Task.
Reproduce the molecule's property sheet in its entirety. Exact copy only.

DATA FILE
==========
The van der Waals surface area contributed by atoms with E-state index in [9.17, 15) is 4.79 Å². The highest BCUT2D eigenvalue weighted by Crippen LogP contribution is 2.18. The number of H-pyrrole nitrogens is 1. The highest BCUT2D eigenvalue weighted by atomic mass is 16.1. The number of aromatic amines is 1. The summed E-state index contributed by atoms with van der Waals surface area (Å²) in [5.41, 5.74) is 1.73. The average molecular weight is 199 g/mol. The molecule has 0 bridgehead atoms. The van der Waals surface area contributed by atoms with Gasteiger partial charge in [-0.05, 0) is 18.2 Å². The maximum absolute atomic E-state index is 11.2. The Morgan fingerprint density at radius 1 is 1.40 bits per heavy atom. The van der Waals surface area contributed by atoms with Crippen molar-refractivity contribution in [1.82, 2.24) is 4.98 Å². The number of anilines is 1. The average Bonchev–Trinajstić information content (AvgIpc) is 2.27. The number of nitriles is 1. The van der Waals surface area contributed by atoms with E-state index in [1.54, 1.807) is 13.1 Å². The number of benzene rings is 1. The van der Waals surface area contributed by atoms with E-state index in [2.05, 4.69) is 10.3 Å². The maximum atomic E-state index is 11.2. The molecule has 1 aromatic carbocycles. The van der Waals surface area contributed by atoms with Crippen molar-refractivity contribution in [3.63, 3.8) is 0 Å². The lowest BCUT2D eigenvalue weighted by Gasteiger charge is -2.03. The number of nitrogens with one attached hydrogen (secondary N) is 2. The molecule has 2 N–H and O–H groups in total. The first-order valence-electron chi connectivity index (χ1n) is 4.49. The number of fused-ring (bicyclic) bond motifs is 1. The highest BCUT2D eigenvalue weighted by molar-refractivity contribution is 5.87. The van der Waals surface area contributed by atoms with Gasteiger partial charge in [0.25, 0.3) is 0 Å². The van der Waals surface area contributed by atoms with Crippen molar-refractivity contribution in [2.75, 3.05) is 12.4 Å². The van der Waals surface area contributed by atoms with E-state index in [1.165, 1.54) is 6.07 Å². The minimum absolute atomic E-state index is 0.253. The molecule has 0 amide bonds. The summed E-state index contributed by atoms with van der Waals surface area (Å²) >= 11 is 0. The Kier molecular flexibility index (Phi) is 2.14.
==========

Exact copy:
The van der Waals surface area contributed by atoms with E-state index in [9.17, 15) is 4.79 Å². The highest BCUT2D eigenvalue weighted by Crippen LogP contribution is 2.18. The number of H-pyrrole nitrogens is 1. The highest BCUT2D eigenvalue weighted by atomic mass is 16.1. The number of aromatic amines is 1. The summed E-state index contributed by atoms with van der Waals surface area (Å²) in [5.41, 5.74) is 1.73. The average molecular weight is 199 g/mol. The molecule has 0 bridgehead atoms. The van der Waals surface area contributed by atoms with Gasteiger partial charge in [-0.05, 0) is 18.2 Å². The maximum absolute atomic E-state index is 11.2. The Morgan fingerprint density at radius 1 is 1.40 bits per heavy atom. The van der Waals surface area contributed by atoms with Crippen molar-refractivity contribution in [1.82, 2.24) is 4.98 Å². The number of anilines is 1. The average Bonchev–Trinajstić information content (AvgIpc) is 2.27. The number of nitriles is 1. The van der Waals surface area contributed by atoms with E-state index in [1.54, 1.807) is 13.1 Å². The number of benzene rings is 1. The van der Waals surface area contributed by atoms with E-state index in [2.05, 4.69) is 10.3 Å². The maximum atomic E-state index is 11.2. The molecule has 1 aromatic carbocycles. The van der Waals surface area contributed by atoms with Crippen molar-refractivity contribution in [3.63, 3.8) is 0 Å². The lowest BCUT2D eigenvalue weighted by Gasteiger charge is -2.03. The number of nitrogens with one attached hydrogen (secondary N) is 2. The molecule has 2 N–H and O–H groups in total. The first-order valence-electron chi connectivity index (χ1n) is 4.49. The number of fused-ring (bicyclic) bond motifs is 1. The highest BCUT2D eigenvalue weighted by molar-refractivity contribution is 5.87. The van der Waals surface area contributed by atoms with Gasteiger partial charge in [0.25, 0.3) is 0 Å². The van der Waals surface area contributed by atoms with Crippen molar-refractivity contribution in [2.75, 3.05) is 12.4 Å². The van der Waals surface area contributed by atoms with E-state index in [1.165, 1.54) is 6.07 Å². The minimum absolute atomic E-state index is 0.253. The molecule has 0 amide bonds. The summed E-state index contributed by atoms with van der Waals surface area (Å²) >= 11 is 0. The Kier molecular flexibility index (Phi) is 2.14.